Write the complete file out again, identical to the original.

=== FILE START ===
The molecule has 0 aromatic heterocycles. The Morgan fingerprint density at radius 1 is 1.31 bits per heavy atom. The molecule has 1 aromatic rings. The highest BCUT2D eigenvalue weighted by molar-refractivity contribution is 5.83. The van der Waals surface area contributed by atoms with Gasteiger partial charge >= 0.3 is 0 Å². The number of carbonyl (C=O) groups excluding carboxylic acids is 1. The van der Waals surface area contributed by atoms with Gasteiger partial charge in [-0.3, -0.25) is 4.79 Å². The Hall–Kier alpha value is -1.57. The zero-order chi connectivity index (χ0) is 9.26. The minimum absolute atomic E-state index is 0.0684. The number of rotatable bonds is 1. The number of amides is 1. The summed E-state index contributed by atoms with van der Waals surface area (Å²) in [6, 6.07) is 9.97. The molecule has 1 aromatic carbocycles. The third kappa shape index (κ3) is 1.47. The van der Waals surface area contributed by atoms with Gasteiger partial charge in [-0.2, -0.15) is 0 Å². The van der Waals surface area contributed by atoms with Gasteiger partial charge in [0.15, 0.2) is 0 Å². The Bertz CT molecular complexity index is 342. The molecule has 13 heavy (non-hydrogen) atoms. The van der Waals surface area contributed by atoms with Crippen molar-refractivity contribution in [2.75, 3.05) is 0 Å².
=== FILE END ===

The molecule has 0 aromatic heterocycles. The Morgan fingerprint density at radius 1 is 1.31 bits per heavy atom. The molecule has 1 aromatic rings. The highest BCUT2D eigenvalue weighted by molar-refractivity contribution is 5.83. The van der Waals surface area contributed by atoms with Gasteiger partial charge >= 0.3 is 0 Å². The number of carbonyl (C=O) groups excluding carboxylic acids is 1. The van der Waals surface area contributed by atoms with Gasteiger partial charge in [-0.3, -0.25) is 4.79 Å². The Hall–Kier alpha value is -1.57. The zero-order chi connectivity index (χ0) is 9.26. The minimum absolute atomic E-state index is 0.0684. The number of rotatable bonds is 1. The number of amides is 1. The summed E-state index contributed by atoms with van der Waals surface area (Å²) in [6, 6.07) is 9.97. The molecule has 1 aromatic carbocycles. The third kappa shape index (κ3) is 1.47. The van der Waals surface area contributed by atoms with Gasteiger partial charge in [-0.2, -0.15) is 0 Å². The van der Waals surface area contributed by atoms with Gasteiger partial charge in [0.15, 0.2) is 0 Å². The Bertz CT molecular complexity index is 342. The molecule has 13 heavy (non-hydrogen) atoms. The van der Waals surface area contributed by atoms with Crippen molar-refractivity contribution in [2.75, 3.05) is 0 Å².